How to Choose the Best Credit Card - Consumer Tips
May 13, 2009
By: Rebecca Lindsey
When was the last time you heard about a new and improved credit card? Probably the last time you watched television. When was the last time you received an offer to apply for a credit card? Most likely the last time you checked the mail. These days, the competitiveness of card companies works in favor of consumers, who benefit from the ever-increasing incentive plans offered.<?xml:namespace prefix = o />
Considering that the average family holds seven credit cards, and the credit card debt held by Americans reaches $800 billion, there are things to consider before sending off an application for yet another credit card. Among them is this key: If you.re going to use a credit card, use it wisely. Second, choose the card that is going to work for you (low interest, incentives, and services), rather than allowing the credit card company to reap all of the benefits (annual fees, late fees, and high interest charges) from you.
Now that you have committed that one to memory, here are more useful tips:
Tip #1: Put yourself in the driver.s seat
When it comes to choosing credit cards, it pays to be proactive rather than reactive. Credit card offers through the mail might be a good place to start shopping, but they are certainly not your only options. According to credit expert Gerri Detweiler, author of The Ultimate Credit Handbook, consumers should not rely strictly on mail solicitations to offer the best choice in credit cards.
Not convinced? You may be surprised to know that those pre-approved credit card offers that you get in the mail are actually advertisements. Your name was retrieved from a mailing list and the letter sent to you is a direct mail marketing tool. Yes, even the special low introductory rate or 0% balance transfer offers.they.re a marketing strategy used to get you as a customer.
So where to start looking? Information on credit card plans can be found on the Internet, personal finance magazines, and newspapers. If comparing several different cards, use an unbiased resource. A great place to start is CardRatings.com, the most comprehensive free source for credit card rankings. With reviews from actual card holders, CardRatings.com strives to present an unbiased, yet accurate picture of the best and worst cards out there. Card holders rank cards based on various criteria including fees, rewards, and customer service.
Tip #2: Develop a good understanding of terms, fees and APRs
It.s so important to really understand the terms of a credit card. To do this, read the disclosure chart included with every credit card solicitation.usually toward the back or on the reverse of the offer. It lists the purchase interest rate (APR), the length of the grace period, the annual fees, the minimum finance charge, the transaction fees, and late fees. (The Federal Reserve Board has a thorough description of how to translate these terms.)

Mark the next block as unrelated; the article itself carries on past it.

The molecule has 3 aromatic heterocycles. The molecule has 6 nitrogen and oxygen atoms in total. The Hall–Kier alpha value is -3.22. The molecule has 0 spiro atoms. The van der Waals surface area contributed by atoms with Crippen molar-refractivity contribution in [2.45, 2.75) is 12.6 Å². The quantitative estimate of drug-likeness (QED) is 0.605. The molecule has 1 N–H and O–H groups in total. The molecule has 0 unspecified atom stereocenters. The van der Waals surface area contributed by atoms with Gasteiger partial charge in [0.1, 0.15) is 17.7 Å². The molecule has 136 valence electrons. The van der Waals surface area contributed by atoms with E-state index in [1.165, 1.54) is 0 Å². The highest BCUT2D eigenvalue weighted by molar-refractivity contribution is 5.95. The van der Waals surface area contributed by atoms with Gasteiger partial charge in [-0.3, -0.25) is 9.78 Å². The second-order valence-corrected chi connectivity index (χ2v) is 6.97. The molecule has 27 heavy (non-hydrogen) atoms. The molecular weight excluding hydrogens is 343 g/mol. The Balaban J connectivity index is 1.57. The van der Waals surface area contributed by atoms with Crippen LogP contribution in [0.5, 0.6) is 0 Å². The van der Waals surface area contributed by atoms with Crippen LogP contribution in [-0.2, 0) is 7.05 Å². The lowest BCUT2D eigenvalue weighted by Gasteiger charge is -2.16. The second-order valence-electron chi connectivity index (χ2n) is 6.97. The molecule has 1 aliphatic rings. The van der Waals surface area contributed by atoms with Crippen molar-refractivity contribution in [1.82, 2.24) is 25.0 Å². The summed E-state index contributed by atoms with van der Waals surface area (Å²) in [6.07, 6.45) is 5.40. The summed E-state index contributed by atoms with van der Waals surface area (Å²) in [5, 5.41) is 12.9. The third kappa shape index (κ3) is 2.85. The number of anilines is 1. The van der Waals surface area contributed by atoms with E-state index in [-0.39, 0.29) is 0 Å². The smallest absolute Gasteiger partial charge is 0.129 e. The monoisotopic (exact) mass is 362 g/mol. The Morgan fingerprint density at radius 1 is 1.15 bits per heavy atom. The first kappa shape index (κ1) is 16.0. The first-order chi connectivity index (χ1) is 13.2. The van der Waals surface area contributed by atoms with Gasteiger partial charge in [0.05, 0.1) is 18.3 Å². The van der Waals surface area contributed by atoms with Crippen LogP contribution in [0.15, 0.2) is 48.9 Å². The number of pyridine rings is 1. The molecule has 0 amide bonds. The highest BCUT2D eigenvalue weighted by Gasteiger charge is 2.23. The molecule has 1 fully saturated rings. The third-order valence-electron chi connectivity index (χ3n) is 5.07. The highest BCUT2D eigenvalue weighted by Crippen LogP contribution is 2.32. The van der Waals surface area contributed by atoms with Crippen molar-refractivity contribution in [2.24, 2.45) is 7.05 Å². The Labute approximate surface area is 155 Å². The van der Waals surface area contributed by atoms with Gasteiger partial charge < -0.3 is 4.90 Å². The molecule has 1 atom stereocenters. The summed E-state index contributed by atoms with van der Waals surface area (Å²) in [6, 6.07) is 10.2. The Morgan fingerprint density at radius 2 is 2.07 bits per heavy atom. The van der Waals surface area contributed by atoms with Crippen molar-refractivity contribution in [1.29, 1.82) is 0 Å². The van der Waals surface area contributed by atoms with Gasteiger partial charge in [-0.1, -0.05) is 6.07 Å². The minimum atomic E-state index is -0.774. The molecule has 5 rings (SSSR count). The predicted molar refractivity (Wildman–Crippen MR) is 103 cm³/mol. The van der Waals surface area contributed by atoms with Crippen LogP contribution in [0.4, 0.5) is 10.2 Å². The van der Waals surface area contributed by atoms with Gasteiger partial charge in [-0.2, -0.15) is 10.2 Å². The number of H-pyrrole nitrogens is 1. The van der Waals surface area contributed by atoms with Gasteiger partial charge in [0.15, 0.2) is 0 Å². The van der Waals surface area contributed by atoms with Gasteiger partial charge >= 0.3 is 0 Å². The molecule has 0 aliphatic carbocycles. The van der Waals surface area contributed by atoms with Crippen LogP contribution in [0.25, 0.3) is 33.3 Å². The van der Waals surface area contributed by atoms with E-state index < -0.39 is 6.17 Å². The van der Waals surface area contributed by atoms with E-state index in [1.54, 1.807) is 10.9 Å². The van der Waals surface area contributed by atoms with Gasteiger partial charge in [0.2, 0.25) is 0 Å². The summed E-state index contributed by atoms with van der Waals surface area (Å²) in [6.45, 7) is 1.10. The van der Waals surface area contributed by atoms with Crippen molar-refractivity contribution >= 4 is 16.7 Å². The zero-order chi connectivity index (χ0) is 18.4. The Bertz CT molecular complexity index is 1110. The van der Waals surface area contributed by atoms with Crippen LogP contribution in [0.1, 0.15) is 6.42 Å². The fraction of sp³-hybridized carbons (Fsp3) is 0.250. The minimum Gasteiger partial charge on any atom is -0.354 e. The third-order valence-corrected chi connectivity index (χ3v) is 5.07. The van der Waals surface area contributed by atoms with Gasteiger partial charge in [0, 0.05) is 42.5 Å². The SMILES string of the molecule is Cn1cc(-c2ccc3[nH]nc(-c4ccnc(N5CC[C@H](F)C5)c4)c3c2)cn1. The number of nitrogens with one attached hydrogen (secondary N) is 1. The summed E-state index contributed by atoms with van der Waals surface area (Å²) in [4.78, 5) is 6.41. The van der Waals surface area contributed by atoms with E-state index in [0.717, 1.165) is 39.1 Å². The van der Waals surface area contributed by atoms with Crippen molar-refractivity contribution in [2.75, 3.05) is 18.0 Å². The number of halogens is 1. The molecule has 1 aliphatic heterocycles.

Tip #3: Develop an understanding of credit card features and how they relate to you
Do you prefer travel rewards or cash rebates? Do you prefer better rewards or lower rates? Before choosing a card, ask yourself a few questions to help determine which card is the better choice for you.
- Which type of card will I qualify for? There are three main categories of cards: secured, regular and reward or rebate. Where you fall on the scale depends upon your credit history. If you.re in the process of trying to rebuild your credit, a secured credit card can help you achieve that. The other categories are differentiated by the types of services they afford. While reward cards generally have great perks, the higher interest rates that they normally charge can be costly if you do not pay your balance in full every month.
- How do I intend to use the card? Will you carry a balance or pay your bill in full each month? This question carries the most weight in your decision: if you pay your bill in full, interest charges will rarely, if ever, be applied. Therefore, you can take advantage of those cards that offer attractive rewards at the price of a higher interest rate.
If, however, you intend to carry a balance, pick the best card with the lowest interest rate that you can get. Since the rate will be applied each month, you want the very lowest rate you can get, regardless of the lack of incentives available. Please bear in mind that you must have a good credit rating/score in order to qualify for the lowest rates. As a result, we suggest that you know what you credit score is prior to applying for a new credit card (click the link for info. on obtaining your credit score).
- What features can benefit me the most? If you rarely travel, then travel rewards, such as air miles, won't be very useful to you. There are a large variety of rewards credit cards available: Cash back incentives; air miles or frequent flyer miles; rebates towards future purchases on gasoline, gift certificates, and even cash rebates for a higher education savings plan. Be aware that some cards charge annual fees and some don't. If you are looking at one that does, do some math to make sure that the benefits outweigh the fee you will be charged each year.
Finally, visit our website to compare credit card offers and apply online. Use these tips to research your next credit card, and you will most likely find one that fits you to a tee!
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